Well, I’m back from my brief hiatus. I got my things taken care of, and now I’m in a place where I can blog again.
So, I was scrolling through my older posts, and I found a few old articles based around the theme of “How the Media Portrays…” I did Jesus, angels, and demons, but what about Heaven and Hell?
Well, I’ll get to Heaven at some point, because this week, we’re going to Hell.
Now, the main issue I have is that there are many different interpretations of Hell in the media, just as there are many different interpretations of Jesus, angels, and demons. The problem with discussing Hell is that it seems not even the Christians have a good idea about how Hell looks.
So, normally, I would start with the media and then look to the Bible, but in this case, I’m going to do it backwards, solely so I can get a good understanding of things.
The Bible (the definitive)
In the translation I use (NIV 2011), “Hell,” the word, doesn’t really come up in conversation that much. Four of these times are the, “If your X causes you to stumble, cut it off; for it is better to lose one part of your body than for your whole body to go to Hell,” passages, and several others are in a similar vein.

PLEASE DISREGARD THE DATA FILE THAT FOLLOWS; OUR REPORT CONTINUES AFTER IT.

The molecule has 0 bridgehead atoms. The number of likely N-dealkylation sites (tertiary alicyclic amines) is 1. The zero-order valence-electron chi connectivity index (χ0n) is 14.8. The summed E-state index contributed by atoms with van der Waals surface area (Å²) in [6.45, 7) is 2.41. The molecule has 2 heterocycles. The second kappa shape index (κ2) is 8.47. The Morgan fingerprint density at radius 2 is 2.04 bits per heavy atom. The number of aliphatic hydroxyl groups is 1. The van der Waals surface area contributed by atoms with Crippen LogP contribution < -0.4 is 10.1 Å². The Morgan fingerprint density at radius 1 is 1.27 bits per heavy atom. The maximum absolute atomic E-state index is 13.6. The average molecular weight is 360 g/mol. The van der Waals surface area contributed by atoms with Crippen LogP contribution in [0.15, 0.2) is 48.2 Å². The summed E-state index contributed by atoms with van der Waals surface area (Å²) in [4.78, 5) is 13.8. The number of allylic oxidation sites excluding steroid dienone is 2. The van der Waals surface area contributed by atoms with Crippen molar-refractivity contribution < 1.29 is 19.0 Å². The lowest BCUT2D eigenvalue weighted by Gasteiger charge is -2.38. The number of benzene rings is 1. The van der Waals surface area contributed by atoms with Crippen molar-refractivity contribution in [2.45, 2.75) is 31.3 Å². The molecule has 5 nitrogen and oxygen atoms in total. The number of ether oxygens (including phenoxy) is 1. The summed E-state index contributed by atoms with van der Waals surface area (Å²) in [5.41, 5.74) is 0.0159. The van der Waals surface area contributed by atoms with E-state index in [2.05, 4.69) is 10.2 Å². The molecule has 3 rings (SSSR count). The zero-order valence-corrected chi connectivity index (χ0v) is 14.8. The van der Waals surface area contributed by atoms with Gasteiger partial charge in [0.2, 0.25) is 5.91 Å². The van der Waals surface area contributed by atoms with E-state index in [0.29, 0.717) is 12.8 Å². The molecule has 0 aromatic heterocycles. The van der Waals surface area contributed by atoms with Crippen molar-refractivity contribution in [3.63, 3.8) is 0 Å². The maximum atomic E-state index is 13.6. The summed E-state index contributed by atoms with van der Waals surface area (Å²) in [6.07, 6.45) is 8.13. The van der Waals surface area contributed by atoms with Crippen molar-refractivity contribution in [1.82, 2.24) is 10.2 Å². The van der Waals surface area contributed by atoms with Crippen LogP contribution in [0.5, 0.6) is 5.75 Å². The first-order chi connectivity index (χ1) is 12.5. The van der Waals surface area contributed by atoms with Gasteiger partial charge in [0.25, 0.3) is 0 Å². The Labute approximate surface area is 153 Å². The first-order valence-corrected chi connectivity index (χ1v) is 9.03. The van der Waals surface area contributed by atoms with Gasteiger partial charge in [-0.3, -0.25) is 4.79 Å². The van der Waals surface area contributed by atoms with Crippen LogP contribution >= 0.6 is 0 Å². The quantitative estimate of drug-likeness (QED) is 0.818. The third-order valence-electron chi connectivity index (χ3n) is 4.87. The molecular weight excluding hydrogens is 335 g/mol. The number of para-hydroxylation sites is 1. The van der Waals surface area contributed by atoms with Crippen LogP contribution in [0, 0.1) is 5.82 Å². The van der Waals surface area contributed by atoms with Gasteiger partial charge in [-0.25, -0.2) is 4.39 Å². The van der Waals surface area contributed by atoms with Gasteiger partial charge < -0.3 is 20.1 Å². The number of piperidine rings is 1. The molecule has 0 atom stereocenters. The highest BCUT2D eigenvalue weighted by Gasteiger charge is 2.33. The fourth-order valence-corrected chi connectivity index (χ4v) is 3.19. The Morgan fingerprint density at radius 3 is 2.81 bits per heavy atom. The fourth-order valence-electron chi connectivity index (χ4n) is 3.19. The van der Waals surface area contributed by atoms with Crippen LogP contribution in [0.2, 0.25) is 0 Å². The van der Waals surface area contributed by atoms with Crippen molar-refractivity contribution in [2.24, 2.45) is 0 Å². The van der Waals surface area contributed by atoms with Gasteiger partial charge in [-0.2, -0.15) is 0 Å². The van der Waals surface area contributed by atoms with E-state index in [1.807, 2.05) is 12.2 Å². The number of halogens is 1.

So, I broadened my search to the concept of Hell. A lot of the passages I came across acknowledge that Hell is a place, and it involves fire. In my studies, one of the most telling passages is Revelation 20:7-10, where Satan receives his final judgment: being “thrown into the lake of burning sulfur” where he “will be tormented day and night for ever and ever.” (Verse 10)
I have two things to note about Hell, from this passage. First, sulfur technically doesn’t burn, as it is a mineral. Rather, it melts at roughly four-hundred degrees Fahrenheit, and boils at twice that temperature. Any scientists in the audience, feel free to correct me if I’m wrong.
Second, we know that Hell is calibrated to torment demons for eternity. Just to put that in perspective.
With that, I’m going to leave the rest of this article for next week. This one is going to be lengthy.